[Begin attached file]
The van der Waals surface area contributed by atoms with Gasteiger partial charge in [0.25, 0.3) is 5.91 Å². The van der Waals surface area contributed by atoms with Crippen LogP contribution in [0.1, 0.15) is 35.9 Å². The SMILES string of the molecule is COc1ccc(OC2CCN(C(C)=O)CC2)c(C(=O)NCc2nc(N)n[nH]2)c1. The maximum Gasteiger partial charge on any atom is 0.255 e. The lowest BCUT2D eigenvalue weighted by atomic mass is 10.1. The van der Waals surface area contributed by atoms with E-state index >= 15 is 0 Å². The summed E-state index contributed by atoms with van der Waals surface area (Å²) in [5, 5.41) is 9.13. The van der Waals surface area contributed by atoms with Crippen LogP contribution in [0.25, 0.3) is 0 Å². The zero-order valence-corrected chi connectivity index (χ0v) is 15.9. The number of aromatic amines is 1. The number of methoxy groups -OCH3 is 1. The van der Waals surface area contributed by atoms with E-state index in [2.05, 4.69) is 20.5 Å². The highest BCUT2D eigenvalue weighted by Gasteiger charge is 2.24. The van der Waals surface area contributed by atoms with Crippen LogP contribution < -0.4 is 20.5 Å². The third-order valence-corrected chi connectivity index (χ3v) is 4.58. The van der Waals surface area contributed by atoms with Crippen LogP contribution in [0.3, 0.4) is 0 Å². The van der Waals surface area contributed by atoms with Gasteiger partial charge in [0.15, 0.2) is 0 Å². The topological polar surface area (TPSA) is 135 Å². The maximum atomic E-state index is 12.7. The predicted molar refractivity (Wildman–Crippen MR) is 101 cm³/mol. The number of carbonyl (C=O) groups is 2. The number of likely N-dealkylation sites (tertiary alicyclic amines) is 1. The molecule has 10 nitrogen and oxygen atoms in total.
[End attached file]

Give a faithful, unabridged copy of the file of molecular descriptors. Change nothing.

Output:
The van der Waals surface area contributed by atoms with Gasteiger partial charge in [0.25, 0.3) is 5.91 Å². The van der Waals surface area contributed by atoms with Crippen LogP contribution in [0.1, 0.15) is 35.9 Å². The SMILES string of the molecule is COc1ccc(OC2CCN(C(C)=O)CC2)c(C(=O)NCc2nc(N)n[nH]2)c1. The maximum Gasteiger partial charge on any atom is 0.255 e. The lowest BCUT2D eigenvalue weighted by atomic mass is 10.1. The van der Waals surface area contributed by atoms with E-state index >= 15 is 0 Å². The summed E-state index contributed by atoms with van der Waals surface area (Å²) in [5, 5.41) is 9.13. The van der Waals surface area contributed by atoms with Crippen LogP contribution in [0.25, 0.3) is 0 Å². The zero-order valence-corrected chi connectivity index (χ0v) is 15.9. The number of aromatic amines is 1. The number of methoxy groups -OCH3 is 1. The van der Waals surface area contributed by atoms with E-state index in [2.05, 4.69) is 20.5 Å². The highest BCUT2D eigenvalue weighted by Gasteiger charge is 2.24. The van der Waals surface area contributed by atoms with Crippen LogP contribution < -0.4 is 20.5 Å². The third-order valence-corrected chi connectivity index (χ3v) is 4.58. The van der Waals surface area contributed by atoms with Crippen LogP contribution in [0.3, 0.4) is 0 Å². The van der Waals surface area contributed by atoms with Gasteiger partial charge in [0.15, 0.2) is 0 Å². The topological polar surface area (TPSA) is 135 Å². The maximum atomic E-state index is 12.7. The predicted molar refractivity (Wildman–Crippen MR) is 101 cm³/mol. The number of carbonyl (C=O) groups is 2. The number of likely N-dealkylation sites (tertiary alicyclic amines) is 1. The molecule has 10 nitrogen and oxygen atoms in total.